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BLM co-founder Patrisse Cullors tied to other groups with spending ‘red flags’: report


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NY Post

Black Lives Matter co-founder Patrisse Cullors — who resigned in the wake of a Post expose of her spending spree on lavish homes — is tied to several other fundraising organizations whose finances raise “potential red flags,” according to a new report.


One of the groups, Reform LA Jails, in 2019 collected more than $1.4 million, of which $205,000 went to a consulting company owned by Cullors and her spouse Janaya Khan, New York magazine said.

Another $211,000 was paid to Cullors’ pal Asha Bandele, who co-wrote her memoir, and about $86,000 was paid to an entertainment, clothing and consulting company called Trap Heals, which was started by Damon Turner, the father of Cullors’ child, according to the report.

Reform LA Jails also reportedly paid $270,000 to a consulting company run by its treasurer, Christman Bowers, who’s also known as Shalomya Bowers and has signed tax documents as the deputy executive director of the Black Lives Matter Global Network Foundation, which reportedly has $60 million its coffers but no leader since Cullors quit under fire in May.:snip:

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The Black Lives Matter Scam


The Black Lives Matter Global Network Foundation did not raise a single penny for the first six years of its existence. It couldn’t.

The foundation wasn’t even registered with the Internal Revenue Service as a charity. But after George Floyd’s murder in May of 2020, tens of millions of dollars were given to this organization from major corporations and celebrities. And now, no one even knows where all that money has gone. Even worse, there doesn’t appear to be anyone in charge of the organization who can provide that information.

Founded in 2013 after the death of Trayvon Martin, Black Lives Matter was little more than a hashtag and a website that loosely coordinated activism in communities across the country to “intervene in violence inflicted on Black communities by the state and vigilantes.”

For years, there did not appear to be a lot of outside resources directed to the organization. But that all changed in 2020.

Unable to accept the avalanche of money sent its way, BLM channeled donations through Thousand Currents and the Tides Foundation until the IRS approved its application for nonprofit status in December 2020. Around that time, Thousand Currents transferred $66.5 million to BLM — a transaction personally signed off on by BLM co-founder Patrisse Cullors.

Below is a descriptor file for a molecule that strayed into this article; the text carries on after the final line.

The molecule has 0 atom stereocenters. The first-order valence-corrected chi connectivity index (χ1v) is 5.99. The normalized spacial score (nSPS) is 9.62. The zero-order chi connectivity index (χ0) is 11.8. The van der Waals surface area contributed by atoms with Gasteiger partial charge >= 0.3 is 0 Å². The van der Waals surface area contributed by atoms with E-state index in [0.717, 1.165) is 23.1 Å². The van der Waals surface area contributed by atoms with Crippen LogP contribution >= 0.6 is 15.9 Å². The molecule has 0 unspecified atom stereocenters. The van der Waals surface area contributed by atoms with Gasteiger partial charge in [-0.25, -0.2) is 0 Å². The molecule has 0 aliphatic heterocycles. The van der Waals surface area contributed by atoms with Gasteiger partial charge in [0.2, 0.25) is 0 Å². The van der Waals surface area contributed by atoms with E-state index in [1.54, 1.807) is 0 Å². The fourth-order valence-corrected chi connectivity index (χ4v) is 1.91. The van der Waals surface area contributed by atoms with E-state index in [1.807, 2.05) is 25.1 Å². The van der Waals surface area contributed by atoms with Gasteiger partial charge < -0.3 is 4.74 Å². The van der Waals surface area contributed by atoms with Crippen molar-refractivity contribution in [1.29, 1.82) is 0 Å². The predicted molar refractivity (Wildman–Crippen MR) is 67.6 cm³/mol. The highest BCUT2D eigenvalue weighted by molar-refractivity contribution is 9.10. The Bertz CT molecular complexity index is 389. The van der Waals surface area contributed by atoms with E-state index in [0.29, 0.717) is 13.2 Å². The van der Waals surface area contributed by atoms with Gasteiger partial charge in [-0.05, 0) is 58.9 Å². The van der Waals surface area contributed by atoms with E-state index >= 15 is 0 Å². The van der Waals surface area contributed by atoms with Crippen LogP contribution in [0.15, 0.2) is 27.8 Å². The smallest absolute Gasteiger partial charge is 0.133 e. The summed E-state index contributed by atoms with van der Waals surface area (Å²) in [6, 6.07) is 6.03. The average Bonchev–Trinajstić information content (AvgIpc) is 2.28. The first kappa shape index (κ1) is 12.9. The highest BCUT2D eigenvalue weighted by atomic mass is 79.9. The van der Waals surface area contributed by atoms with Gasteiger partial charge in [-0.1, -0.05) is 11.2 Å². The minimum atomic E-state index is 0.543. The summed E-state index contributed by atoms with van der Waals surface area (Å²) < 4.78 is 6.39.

Cullors later issued the organization’s first-ever “impact report” in February 2021, claiming that the organization had raised over $90 million in 2020, spent $8.4 million on operating expenses, and given out $21.7 million to local BLM chapters and affiliated organizations. But these were just top-line numbers in a flashy communications product. No details were given on who was specifically paid what.

Just three months later, Cullors left BLM, claiming that she wanted to focus on other projects. She adamantly denied charges that she left the organization due to media reports that she had recently purchased millions of dollars' worth of real estate for herself.

When Cullors left BLM, she announced that activists Makani Themba and Monifa Bandele would replace her as senior executives. But Themba and Bandele later released a statement that they “were not able to come to an agreement with the acting Leadership Council about our scope and work authority.”:snip:

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Indiana attorney general says BLM's 'house of cards' starting to fall amid financial questions

Indiana's attorney general criticized Black Lives Matter, calling it a "house of cards" and making his state the latest to raise questions about the charity's finances.

Todd Rokita told the Washington Examiner the group that took in tens of millions of dollars amid the racial protests and riots of 2020, and now won't answer questions about its finances, fits a common and disturbing pattern.

"It appears that the house of cards may be falling, and this happens eventually with nearly every scam, scheme, or illegal enterprise," Rokita, a Republican, said in an exclusive interview. "I see patterns that scams kind of universally take: failure to provide board members, failure to provide even executive directors, failure to make your filings available. It all leads to suspicion.":snip:


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